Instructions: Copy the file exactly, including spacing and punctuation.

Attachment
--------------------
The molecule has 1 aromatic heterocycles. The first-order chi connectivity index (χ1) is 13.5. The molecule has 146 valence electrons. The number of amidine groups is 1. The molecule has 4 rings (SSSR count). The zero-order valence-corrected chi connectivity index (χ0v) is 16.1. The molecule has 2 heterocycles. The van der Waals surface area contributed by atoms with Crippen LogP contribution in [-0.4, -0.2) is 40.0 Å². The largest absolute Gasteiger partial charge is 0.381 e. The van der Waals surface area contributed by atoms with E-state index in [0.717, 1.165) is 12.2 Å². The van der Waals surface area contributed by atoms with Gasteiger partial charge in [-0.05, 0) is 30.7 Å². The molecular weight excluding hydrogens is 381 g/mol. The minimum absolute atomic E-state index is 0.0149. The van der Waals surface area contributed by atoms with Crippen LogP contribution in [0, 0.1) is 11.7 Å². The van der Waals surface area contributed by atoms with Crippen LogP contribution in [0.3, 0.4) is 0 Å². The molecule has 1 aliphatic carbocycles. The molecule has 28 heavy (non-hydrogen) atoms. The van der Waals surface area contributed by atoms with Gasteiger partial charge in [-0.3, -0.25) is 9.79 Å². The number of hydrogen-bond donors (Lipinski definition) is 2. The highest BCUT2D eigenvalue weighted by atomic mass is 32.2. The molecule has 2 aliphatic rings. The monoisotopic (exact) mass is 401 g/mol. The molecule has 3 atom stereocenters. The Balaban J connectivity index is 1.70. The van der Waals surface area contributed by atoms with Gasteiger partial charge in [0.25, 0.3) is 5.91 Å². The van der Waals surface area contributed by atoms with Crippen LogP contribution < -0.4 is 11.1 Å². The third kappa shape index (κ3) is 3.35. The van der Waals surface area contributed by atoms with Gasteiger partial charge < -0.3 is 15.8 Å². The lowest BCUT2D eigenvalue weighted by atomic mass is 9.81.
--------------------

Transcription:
The molecule has 1 aromatic heterocycles. The first-order chi connectivity index (χ1) is 13.5. The molecule has 146 valence electrons. The number of amidine groups is 1. The molecule has 4 rings (SSSR count). The zero-order valence-corrected chi connectivity index (χ0v) is 16.1. The molecule has 2 heterocycles. The van der Waals surface area contributed by atoms with Crippen LogP contribution in [-0.4, -0.2) is 40.0 Å². The largest absolute Gasteiger partial charge is 0.381 e. The van der Waals surface area contributed by atoms with E-state index in [0.717, 1.165) is 12.2 Å². The van der Waals surface area contributed by atoms with Gasteiger partial charge in [-0.05, 0) is 30.7 Å². The molecular weight excluding hydrogens is 381 g/mol. The minimum absolute atomic E-state index is 0.0149. The van der Waals surface area contributed by atoms with Crippen LogP contribution in [0, 0.1) is 11.7 Å². The van der Waals surface area contributed by atoms with Crippen LogP contribution in [0.3, 0.4) is 0 Å². The molecule has 1 aliphatic carbocycles. The molecule has 28 heavy (non-hydrogen) atoms. The van der Waals surface area contributed by atoms with Gasteiger partial charge in [-0.3, -0.25) is 9.79 Å². The number of hydrogen-bond donors (Lipinski definition) is 2. The highest BCUT2D eigenvalue weighted by atomic mass is 32.2. The molecule has 2 aliphatic rings. The monoisotopic (exact) mass is 401 g/mol. The molecule has 3 atom stereocenters. The Balaban J connectivity index is 1.70. The van der Waals surface area contributed by atoms with Gasteiger partial charge in [0.25, 0.3) is 5.91 Å². The van der Waals surface area contributed by atoms with Crippen LogP contribution < -0.4 is 11.1 Å². The third kappa shape index (κ3) is 3.35. The van der Waals surface area contributed by atoms with Gasteiger partial charge < -0.3 is 15.8 Å². The lowest BCUT2D eigenvalue weighted by atomic mass is 9.81.